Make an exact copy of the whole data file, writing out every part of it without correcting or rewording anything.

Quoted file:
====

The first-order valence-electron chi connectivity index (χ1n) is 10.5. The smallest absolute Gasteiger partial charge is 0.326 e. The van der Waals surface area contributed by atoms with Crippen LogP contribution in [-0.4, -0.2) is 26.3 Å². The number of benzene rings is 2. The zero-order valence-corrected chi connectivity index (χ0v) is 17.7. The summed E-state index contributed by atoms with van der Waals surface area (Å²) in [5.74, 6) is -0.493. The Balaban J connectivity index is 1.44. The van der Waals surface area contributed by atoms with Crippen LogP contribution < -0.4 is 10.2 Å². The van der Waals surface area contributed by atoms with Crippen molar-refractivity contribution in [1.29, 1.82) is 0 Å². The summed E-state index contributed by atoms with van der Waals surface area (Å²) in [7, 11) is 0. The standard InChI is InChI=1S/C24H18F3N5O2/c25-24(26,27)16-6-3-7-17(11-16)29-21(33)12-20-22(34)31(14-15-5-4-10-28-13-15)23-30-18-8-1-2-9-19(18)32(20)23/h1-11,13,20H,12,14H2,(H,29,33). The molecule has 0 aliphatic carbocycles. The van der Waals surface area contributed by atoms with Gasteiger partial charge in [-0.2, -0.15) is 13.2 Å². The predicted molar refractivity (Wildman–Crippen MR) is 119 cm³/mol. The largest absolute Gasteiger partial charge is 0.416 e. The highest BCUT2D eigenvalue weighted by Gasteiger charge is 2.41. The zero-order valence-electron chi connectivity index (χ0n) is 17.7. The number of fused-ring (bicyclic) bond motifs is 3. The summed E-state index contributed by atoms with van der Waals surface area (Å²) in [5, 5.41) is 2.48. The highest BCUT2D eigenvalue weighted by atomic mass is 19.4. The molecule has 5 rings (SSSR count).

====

The first-order valence-electron chi connectivity index (χ1n) is 10.5. The smallest absolute Gasteiger partial charge is 0.326 e. The van der Waals surface area contributed by atoms with Crippen LogP contribution in [-0.4, -0.2) is 26.3 Å². The number of benzene rings is 2. The zero-order valence-corrected chi connectivity index (χ0v) is 17.7. The summed E-state index contributed by atoms with van der Waals surface area (Å²) in [5.74, 6) is -0.493. The Balaban J connectivity index is 1.44. The van der Waals surface area contributed by atoms with Crippen LogP contribution < -0.4 is 10.2 Å². The van der Waals surface area contributed by atoms with Crippen molar-refractivity contribution in [1.29, 1.82) is 0 Å². The summed E-state index contributed by atoms with van der Waals surface area (Å²) in [7, 11) is 0. The standard InChI is InChI=1S/C24H18F3N5O2/c25-24(26,27)16-6-3-7-17(11-16)29-21(33)12-20-22(34)31(14-15-5-4-10-28-13-15)23-30-18-8-1-2-9-19(18)32(20)23/h1-11,13,20H,12,14H2,(H,29,33). The molecule has 0 aliphatic carbocycles. The van der Waals surface area contributed by atoms with Gasteiger partial charge in [-0.2, -0.15) is 13.2 Å². The predicted molar refractivity (Wildman–Crippen MR) is 119 cm³/mol. The largest absolute Gasteiger partial charge is 0.416 e. The highest BCUT2D eigenvalue weighted by Gasteiger charge is 2.41. The zero-order valence-electron chi connectivity index (χ0n) is 17.7. The number of fused-ring (bicyclic) bond motifs is 3. The summed E-state index contributed by atoms with van der Waals surface area (Å²) in [5, 5.41) is 2.48. The highest BCUT2D eigenvalue weighted by atomic mass is 19.4. The molecule has 5 rings (SSSR count).